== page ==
translate([-(WheelRadius + WheelMargin)/2,
			  -(ShaftLength + WheelRimThick)/2,
			  (WheelRadius - Protrusion)/2])
	  cube([(WheelRadius + WheelMargin),WheelRimThick,(WheelRadius + Protrusion)],
			center=true);

// axle clearance
	translate([0,0,WheelRadius])
	  rotate([90,0,0])
		cylinder(r=(ShaftRadius + 2*ShaftClearance),	// hack clearance to match octagon to cube
				 h=(ShaftLength + 2*Protrusion),
				 center=true);
	translate([0,0,(WheelRadius - Protrusion)/2])
	  cube([(ShaftDia + 2*ShaftClearance),
		    (ShaftLength + 2*Protrusion),
		    (WheelRadius + Protrusion)],
		    center=true);

// stub of previous wheel holder
	translate([-(ShaftOffset + (ForkLength - ForkGap)/2 + Protrusion),
			  0,
			  (StubHeight + ForkGap - Protrusion)/2])
	  cube([(ForkLength + ForkGap + Protrusion),
		   (StubThick + 2*ForkGap),
		   (StubHeight + ForkGap + Protrusion)],
		   center=true);

// mounting screw hole
	translate([-(RepairBlockLength - BoltHoleOffset),0,StubHeight/2])
	  rotate([90,0,0])
		cylinder(r=(BoltHoleDia + HoleWindage)/2,
				 h=(RepairBlockThick + 2*Protrusion),
				 center=true,$fn=6);
  }
}

// Build it!

if (!Build) {
  CaliperParts();
  RepairPart();
}

if (Build) {
  translate([-RepairBlockLength/2,0,RepairBlockHeight])
	rotate([0,180,0])
	  RepairPart();
}

,

5 Comments

Thing-O-Matic: Companion Cube Print Quality vs. Speed

Companion Cubes* being nice handouts, at least in certain circles, I printed three arrays of nine. This being an opportunity for Science, they’re printed at 25, 40, and 50 mm/s, all with 100 mm/s moves.

Cube array - 25-100

Cube array - 25-100

They’re scaled to about 16 mm on a side, making them about as small as anything you’d want to print. With a 0.66 mm extrusion width (0.33 mm thick and 2.0 w/t, they’re only 24 threads wide, which doesn’t allow for much detail. Here’s the top of one printed at 25 mm/s:

Cube top - 25

Cube top - 25

And at 50 mm/s:

Cube top - 50

Cube top - 50

Obviously, the faster cube turned out uglier. The 40 mm/s cubes look a whole lot like the 50 mm/s ones, which means the best printing quality occurs well below that.

The front at 25 mm/s:

Cube front - 25

Cube front - 25

And at 50 mm/s:

Cube front - 50

Cube front - 50

The odd shadows on either side of the central bump become more obvious at an oblique angle. At 25 mm/s:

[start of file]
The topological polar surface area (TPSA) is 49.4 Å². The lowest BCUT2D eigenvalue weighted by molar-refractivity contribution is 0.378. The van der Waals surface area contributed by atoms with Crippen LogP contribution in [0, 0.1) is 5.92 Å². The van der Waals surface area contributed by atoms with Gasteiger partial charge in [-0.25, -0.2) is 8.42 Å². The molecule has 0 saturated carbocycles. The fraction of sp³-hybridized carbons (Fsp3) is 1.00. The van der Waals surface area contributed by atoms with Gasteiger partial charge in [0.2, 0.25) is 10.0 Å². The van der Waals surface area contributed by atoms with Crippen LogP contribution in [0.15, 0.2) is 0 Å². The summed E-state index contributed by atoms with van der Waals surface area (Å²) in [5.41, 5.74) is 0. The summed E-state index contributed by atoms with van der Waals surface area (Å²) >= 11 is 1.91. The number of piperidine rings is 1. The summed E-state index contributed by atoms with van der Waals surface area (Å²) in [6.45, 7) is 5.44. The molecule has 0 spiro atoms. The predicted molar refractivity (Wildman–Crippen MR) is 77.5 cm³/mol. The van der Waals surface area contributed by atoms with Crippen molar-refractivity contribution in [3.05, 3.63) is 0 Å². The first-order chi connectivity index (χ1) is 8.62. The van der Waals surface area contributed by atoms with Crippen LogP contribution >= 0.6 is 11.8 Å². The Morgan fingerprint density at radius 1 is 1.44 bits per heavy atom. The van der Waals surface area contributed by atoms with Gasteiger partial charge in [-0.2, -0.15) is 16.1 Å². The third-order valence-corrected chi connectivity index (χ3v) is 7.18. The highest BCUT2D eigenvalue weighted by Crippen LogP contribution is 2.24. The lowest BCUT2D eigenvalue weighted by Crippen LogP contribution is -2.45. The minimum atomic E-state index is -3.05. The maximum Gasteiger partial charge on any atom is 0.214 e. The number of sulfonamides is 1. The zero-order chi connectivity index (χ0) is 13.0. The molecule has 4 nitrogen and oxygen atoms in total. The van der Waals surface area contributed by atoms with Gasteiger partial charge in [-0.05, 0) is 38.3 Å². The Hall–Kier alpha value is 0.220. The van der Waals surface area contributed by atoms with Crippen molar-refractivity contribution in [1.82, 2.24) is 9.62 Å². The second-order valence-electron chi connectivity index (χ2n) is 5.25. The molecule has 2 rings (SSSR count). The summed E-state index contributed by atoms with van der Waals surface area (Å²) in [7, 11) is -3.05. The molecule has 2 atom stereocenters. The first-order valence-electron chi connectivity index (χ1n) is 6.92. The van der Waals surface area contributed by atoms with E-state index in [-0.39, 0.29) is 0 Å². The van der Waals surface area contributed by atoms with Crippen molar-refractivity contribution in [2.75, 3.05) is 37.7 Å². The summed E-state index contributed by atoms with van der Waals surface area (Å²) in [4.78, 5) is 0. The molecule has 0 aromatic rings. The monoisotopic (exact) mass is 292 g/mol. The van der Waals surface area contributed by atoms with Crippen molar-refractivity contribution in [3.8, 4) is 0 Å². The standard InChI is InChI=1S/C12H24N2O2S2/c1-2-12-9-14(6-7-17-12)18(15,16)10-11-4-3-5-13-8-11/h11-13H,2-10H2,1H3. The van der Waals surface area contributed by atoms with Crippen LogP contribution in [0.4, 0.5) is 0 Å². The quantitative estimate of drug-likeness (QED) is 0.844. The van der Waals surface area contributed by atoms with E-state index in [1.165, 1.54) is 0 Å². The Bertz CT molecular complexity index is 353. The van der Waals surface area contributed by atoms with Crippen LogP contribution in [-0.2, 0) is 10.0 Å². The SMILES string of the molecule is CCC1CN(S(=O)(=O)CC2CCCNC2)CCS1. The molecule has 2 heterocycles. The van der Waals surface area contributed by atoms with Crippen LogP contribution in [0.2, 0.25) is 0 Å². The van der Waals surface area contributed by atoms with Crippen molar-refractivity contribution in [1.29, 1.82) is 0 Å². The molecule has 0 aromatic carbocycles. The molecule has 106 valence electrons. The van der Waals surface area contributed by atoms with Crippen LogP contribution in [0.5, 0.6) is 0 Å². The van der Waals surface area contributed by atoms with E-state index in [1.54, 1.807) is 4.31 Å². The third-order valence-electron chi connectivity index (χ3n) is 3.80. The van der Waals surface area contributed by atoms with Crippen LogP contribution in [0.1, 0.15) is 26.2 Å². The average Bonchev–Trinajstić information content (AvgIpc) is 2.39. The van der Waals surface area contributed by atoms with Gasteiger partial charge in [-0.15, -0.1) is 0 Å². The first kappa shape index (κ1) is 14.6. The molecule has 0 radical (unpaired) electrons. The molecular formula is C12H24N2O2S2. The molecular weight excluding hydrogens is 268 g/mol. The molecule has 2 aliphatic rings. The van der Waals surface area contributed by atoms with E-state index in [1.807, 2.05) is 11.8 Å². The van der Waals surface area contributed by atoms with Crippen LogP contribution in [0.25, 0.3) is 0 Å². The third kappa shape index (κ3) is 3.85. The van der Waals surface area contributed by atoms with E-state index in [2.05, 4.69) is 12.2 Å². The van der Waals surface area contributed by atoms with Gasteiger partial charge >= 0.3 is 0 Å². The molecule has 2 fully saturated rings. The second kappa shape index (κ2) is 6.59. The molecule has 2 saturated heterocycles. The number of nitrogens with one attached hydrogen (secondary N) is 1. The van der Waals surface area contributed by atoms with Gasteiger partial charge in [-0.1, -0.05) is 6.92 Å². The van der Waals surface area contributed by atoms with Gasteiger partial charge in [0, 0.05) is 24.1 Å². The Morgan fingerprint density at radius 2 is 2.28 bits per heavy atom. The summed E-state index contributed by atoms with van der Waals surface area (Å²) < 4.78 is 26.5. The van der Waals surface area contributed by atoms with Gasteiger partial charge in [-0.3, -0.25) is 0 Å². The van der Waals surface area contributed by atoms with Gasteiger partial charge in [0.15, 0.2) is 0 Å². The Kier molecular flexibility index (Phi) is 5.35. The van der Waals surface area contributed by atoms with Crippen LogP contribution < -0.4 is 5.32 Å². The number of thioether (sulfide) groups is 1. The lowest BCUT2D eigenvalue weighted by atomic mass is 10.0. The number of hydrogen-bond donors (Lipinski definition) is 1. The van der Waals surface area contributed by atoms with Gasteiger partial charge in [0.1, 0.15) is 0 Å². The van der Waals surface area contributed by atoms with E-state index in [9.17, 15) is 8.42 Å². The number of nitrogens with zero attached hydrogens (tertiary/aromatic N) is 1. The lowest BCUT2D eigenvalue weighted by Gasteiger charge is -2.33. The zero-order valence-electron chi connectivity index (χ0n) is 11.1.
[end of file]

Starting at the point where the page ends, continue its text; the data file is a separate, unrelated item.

Cube front oblique - 25

Cube front oblique - 25

And at 50 mm/s:

Cube front oblique - 50

Cube front oblique - 50

This confirms a suspicion I’ve had for a while that the XY stages don’t have the positioning accuracy required for this level of detail when printing at any reasonable speed: they tend to oscillate slightly after changing position. I think acceleration limiting would help this, but I have no way to prove that. I know a more rigid mechanical assembly would help a lot, but there’s no way to get there from here.

Obviously, slowing down will improve the overall quality. I’m printing at high speeds to see what goes wrong; I have no objection to reducing the speed to a crawl in order to wring the best quality out of the hardware.

Moving at 100 mm/s, however, definitely reduces the opportunity for ooze. Even with Reversal, sometimes the nozzle dribbles a bit and very fast moves tend to produce a hair-fine thread that’s easily removed from the finished object. In this case, all three sets of nine cubes printed with no threads at all.

These were printed with Reversal set to 25 rev/min, 110 ms in and out, and no early motion. That eliminates suck-out as the extruder reverses while the nozzle approaches the end of the thread, but still leaves a zit at the endpoint where the nozzle moves to the start of the next thread:

Cube rear oblique - 25

Cube rear oblique - 25

The zits appear identical with faster print speeds, so they don’t depend on anything other than Reversal.

The other two sides of each cube look about the same.

For completeness, here’s the bottom at 50 mm/s:

Cube bottom - 50

Cube bottom - 50

Comparing that with the top suggests that Skeinforge used bridging fill, rather than surface fill.

(*) They’re actually Weighted Storage Cubes, as they lack the hearts found on Companion Cubes. My Shop Assistant asserts that if you cuddle them enough, they’ll grow hearts…

26 Comments

Thing-O-Matic: LED Lighting Upgrade

Another one of those LED ring lights wound up in the Thing-O-Matic, affixed to the underside of the Z stage with double-sticky foam tape. You can see the whole ring reflected in that picture, but the front third of the ring obscured what the nozzle was doing.

So I sawed out one of the three-LED strings to open a gap:

LED ring light with gap

LED ring light with gap

Unfortunately, the designers arranged things so that the ballast resistor for each string sits directly above the last LED of the adjacent string. The white wire you can barely see connects the ballast resistor that drove the now-missing string on the left to the via feeding the first string on the right.

It now fits around the extruder with the gap exactly matching the opening in front of the Thermal Core.

LED ring light installed

LED ring light installed

Power comes from a screw terminal connector I hacked into the 4-pin block that used to be part of the 20+4-pin ATX power block at the Motherboard. There’s a length of overly stout 4-wire cable leading to a kludged not-a-connector made of square pins and heatshrink tubing jammed into the block.

TOM auxiliary power connector

TOM auxiliary power connector

It provides +12, +5, +3.3 V, and ground for the fan and LED lighting.

Most of the light in that last picture comes from LED strips on either side of the front opening. My Shop Assistant won a meter of warm-white LEDs at the 3rd Ward Make-a-Thon [Update: dead link. Try their pix from the event.] and graciously allowed me to chop off two 6-LED  strips for a good cause.

,

4 Comments